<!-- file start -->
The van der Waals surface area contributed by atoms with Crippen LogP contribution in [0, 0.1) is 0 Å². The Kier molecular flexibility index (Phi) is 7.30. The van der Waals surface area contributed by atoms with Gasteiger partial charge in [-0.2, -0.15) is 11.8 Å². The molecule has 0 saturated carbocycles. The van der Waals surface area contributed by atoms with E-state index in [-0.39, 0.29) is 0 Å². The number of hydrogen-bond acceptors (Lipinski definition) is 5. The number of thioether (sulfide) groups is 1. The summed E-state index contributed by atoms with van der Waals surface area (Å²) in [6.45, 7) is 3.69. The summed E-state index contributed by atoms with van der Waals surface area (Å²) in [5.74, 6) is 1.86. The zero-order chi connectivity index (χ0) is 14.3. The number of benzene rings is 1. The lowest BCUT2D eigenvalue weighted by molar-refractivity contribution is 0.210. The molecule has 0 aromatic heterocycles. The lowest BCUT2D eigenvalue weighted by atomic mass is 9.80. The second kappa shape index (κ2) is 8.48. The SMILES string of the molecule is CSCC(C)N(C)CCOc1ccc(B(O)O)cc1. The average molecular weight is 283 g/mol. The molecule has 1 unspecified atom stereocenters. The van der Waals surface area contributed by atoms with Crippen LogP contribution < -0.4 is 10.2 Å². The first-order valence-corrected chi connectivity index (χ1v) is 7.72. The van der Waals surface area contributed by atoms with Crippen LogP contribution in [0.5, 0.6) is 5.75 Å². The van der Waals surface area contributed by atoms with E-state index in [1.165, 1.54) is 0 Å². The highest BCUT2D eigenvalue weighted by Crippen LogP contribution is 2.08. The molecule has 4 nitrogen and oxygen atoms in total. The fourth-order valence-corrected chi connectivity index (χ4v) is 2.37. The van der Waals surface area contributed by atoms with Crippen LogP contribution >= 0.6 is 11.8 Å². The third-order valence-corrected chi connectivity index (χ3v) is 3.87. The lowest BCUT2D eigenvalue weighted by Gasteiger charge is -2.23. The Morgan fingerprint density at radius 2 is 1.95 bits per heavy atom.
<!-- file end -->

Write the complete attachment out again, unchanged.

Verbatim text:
The van der Waals surface area contributed by atoms with Crippen LogP contribution in [0, 0.1) is 0 Å². The Kier molecular flexibility index (Phi) is 7.30. The van der Waals surface area contributed by atoms with Gasteiger partial charge in [-0.2, -0.15) is 11.8 Å². The molecule has 0 saturated carbocycles. The van der Waals surface area contributed by atoms with E-state index in [-0.39, 0.29) is 0 Å². The number of hydrogen-bond acceptors (Lipinski definition) is 5. The number of thioether (sulfide) groups is 1. The summed E-state index contributed by atoms with van der Waals surface area (Å²) in [6.45, 7) is 3.69. The summed E-state index contributed by atoms with van der Waals surface area (Å²) in [5.74, 6) is 1.86. The zero-order chi connectivity index (χ0) is 14.3. The number of benzene rings is 1. The lowest BCUT2D eigenvalue weighted by molar-refractivity contribution is 0.210. The molecule has 0 aromatic heterocycles. The lowest BCUT2D eigenvalue weighted by atomic mass is 9.80. The second kappa shape index (κ2) is 8.48. The SMILES string of the molecule is CSCC(C)N(C)CCOc1ccc(B(O)O)cc1. The average molecular weight is 283 g/mol. The molecule has 1 unspecified atom stereocenters. The van der Waals surface area contributed by atoms with Crippen LogP contribution < -0.4 is 10.2 Å². The first-order valence-corrected chi connectivity index (χ1v) is 7.72. The van der Waals surface area contributed by atoms with Crippen LogP contribution in [0.5, 0.6) is 5.75 Å². The van der Waals surface area contributed by atoms with E-state index in [1.165, 1.54) is 0 Å². The highest BCUT2D eigenvalue weighted by Crippen LogP contribution is 2.08. The molecule has 4 nitrogen and oxygen atoms in total. The fourth-order valence-corrected chi connectivity index (χ4v) is 2.37. The van der Waals surface area contributed by atoms with Crippen LogP contribution >= 0.6 is 11.8 Å². The third-order valence-corrected chi connectivity index (χ3v) is 3.87. The lowest BCUT2D eigenvalue weighted by Gasteiger charge is -2.23. The Morgan fingerprint density at radius 2 is 1.95 bits per heavy atom.